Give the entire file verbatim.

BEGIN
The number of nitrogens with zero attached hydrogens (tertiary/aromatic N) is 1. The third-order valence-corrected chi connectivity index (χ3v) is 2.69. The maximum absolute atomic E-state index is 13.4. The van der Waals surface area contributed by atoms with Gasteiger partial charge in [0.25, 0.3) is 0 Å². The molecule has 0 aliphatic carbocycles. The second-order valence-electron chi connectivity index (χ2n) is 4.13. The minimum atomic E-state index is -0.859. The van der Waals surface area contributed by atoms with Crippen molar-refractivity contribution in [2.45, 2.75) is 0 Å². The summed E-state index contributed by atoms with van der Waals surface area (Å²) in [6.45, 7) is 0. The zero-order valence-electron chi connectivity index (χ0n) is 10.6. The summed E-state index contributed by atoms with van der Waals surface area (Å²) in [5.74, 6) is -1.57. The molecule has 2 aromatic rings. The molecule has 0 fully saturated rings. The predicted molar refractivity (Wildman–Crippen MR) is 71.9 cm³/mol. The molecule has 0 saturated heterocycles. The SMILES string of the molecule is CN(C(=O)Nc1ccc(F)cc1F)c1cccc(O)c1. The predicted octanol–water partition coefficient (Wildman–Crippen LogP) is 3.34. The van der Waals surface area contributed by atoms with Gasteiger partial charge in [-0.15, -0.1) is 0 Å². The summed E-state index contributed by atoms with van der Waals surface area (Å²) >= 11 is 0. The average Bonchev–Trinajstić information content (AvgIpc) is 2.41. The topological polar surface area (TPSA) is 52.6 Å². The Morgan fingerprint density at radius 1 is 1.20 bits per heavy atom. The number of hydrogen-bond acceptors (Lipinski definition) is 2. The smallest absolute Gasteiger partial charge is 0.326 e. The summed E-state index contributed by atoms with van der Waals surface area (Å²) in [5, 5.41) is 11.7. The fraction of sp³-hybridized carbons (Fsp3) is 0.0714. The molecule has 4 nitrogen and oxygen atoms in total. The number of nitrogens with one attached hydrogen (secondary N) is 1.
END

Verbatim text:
The number of nitrogens with zero attached hydrogens (tertiary/aromatic N) is 1. The third-order valence-corrected chi connectivity index (χ3v) is 2.69. The maximum absolute atomic E-state index is 13.4. The van der Waals surface area contributed by atoms with Gasteiger partial charge in [0.25, 0.3) is 0 Å². The molecule has 0 aliphatic carbocycles. The second-order valence-electron chi connectivity index (χ2n) is 4.13. The minimum atomic E-state index is -0.859. The van der Waals surface area contributed by atoms with Crippen molar-refractivity contribution in [2.45, 2.75) is 0 Å². The summed E-state index contributed by atoms with van der Waals surface area (Å²) in [6.45, 7) is 0. The zero-order valence-electron chi connectivity index (χ0n) is 10.6. The summed E-state index contributed by atoms with van der Waals surface area (Å²) in [5.74, 6) is -1.57. The molecule has 2 aromatic rings. The molecule has 0 fully saturated rings. The predicted molar refractivity (Wildman–Crippen MR) is 71.9 cm³/mol. The molecule has 0 saturated heterocycles. The SMILES string of the molecule is CN(C(=O)Nc1ccc(F)cc1F)c1cccc(O)c1. The predicted octanol–water partition coefficient (Wildman–Crippen LogP) is 3.34. The van der Waals surface area contributed by atoms with Gasteiger partial charge in [-0.15, -0.1) is 0 Å². The summed E-state index contributed by atoms with van der Waals surface area (Å²) >= 11 is 0. The average Bonchev–Trinajstić information content (AvgIpc) is 2.41. The topological polar surface area (TPSA) is 52.6 Å². The Morgan fingerprint density at radius 1 is 1.20 bits per heavy atom. The number of hydrogen-bond acceptors (Lipinski definition) is 2. The smallest absolute Gasteiger partial charge is 0.326 e. The summed E-state index contributed by atoms with van der Waals surface area (Å²) in [5, 5.41) is 11.7. The fraction of sp³-hybridized carbons (Fsp3) is 0.0714. The molecule has 4 nitrogen and oxygen atoms in total. The number of nitrogens with one attached hydrogen (secondary N) is 1.